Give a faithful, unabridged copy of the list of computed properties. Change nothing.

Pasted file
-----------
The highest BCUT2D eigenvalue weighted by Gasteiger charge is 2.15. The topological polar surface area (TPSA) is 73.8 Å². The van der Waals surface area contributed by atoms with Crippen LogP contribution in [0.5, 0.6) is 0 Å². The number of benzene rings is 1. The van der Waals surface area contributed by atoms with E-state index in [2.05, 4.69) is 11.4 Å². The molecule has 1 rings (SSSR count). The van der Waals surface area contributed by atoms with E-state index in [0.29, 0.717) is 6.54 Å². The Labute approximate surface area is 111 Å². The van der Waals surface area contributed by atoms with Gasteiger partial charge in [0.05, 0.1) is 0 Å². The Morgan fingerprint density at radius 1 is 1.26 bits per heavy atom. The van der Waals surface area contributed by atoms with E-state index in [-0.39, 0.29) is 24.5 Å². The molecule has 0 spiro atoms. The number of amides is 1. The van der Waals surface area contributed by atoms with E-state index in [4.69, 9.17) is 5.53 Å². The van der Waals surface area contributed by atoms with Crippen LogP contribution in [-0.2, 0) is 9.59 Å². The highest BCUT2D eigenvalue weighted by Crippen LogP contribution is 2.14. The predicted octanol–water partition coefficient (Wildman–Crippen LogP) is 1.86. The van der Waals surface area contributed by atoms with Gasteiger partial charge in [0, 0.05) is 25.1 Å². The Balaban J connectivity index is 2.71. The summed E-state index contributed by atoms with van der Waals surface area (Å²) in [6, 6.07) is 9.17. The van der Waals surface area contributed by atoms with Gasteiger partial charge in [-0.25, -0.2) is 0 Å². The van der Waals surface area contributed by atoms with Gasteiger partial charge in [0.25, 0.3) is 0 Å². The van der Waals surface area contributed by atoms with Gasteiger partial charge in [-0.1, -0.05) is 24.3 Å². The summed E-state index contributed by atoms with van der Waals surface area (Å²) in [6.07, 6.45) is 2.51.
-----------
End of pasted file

The highest BCUT2D eigenvalue weighted by Gasteiger charge is 2.15. The topological polar surface area (TPSA) is 73.8 Å². The van der Waals surface area contributed by atoms with Crippen LogP contribution in [0.5, 0.6) is 0 Å². The number of benzene rings is 1. The van der Waals surface area contributed by atoms with E-state index in [2.05, 4.69) is 11.4 Å². The molecule has 1 rings (SSSR count). The van der Waals surface area contributed by atoms with E-state index in [0.29, 0.717) is 6.54 Å². The Labute approximate surface area is 111 Å². The van der Waals surface area contributed by atoms with Gasteiger partial charge in [0.05, 0.1) is 0 Å². The Morgan fingerprint density at radius 1 is 1.26 bits per heavy atom. The van der Waals surface area contributed by atoms with E-state index in [-0.39, 0.29) is 24.5 Å². The molecule has 0 spiro atoms. The number of amides is 1. The van der Waals surface area contributed by atoms with E-state index in [4.69, 9.17) is 5.53 Å². The van der Waals surface area contributed by atoms with Crippen LogP contribution in [-0.2, 0) is 9.59 Å². The highest BCUT2D eigenvalue weighted by Crippen LogP contribution is 2.14. The predicted octanol–water partition coefficient (Wildman–Crippen LogP) is 1.86. The van der Waals surface area contributed by atoms with Gasteiger partial charge in [0, 0.05) is 25.1 Å². The Balaban J connectivity index is 2.71. The summed E-state index contributed by atoms with van der Waals surface area (Å²) in [6, 6.07) is 9.17. The van der Waals surface area contributed by atoms with Gasteiger partial charge in [-0.25, -0.2) is 0 Å². The van der Waals surface area contributed by atoms with Gasteiger partial charge in [0.25, 0.3) is 0 Å². The van der Waals surface area contributed by atoms with Gasteiger partial charge in [-0.1, -0.05) is 24.3 Å². The summed E-state index contributed by atoms with van der Waals surface area (Å²) in [6.07, 6.45) is 2.51.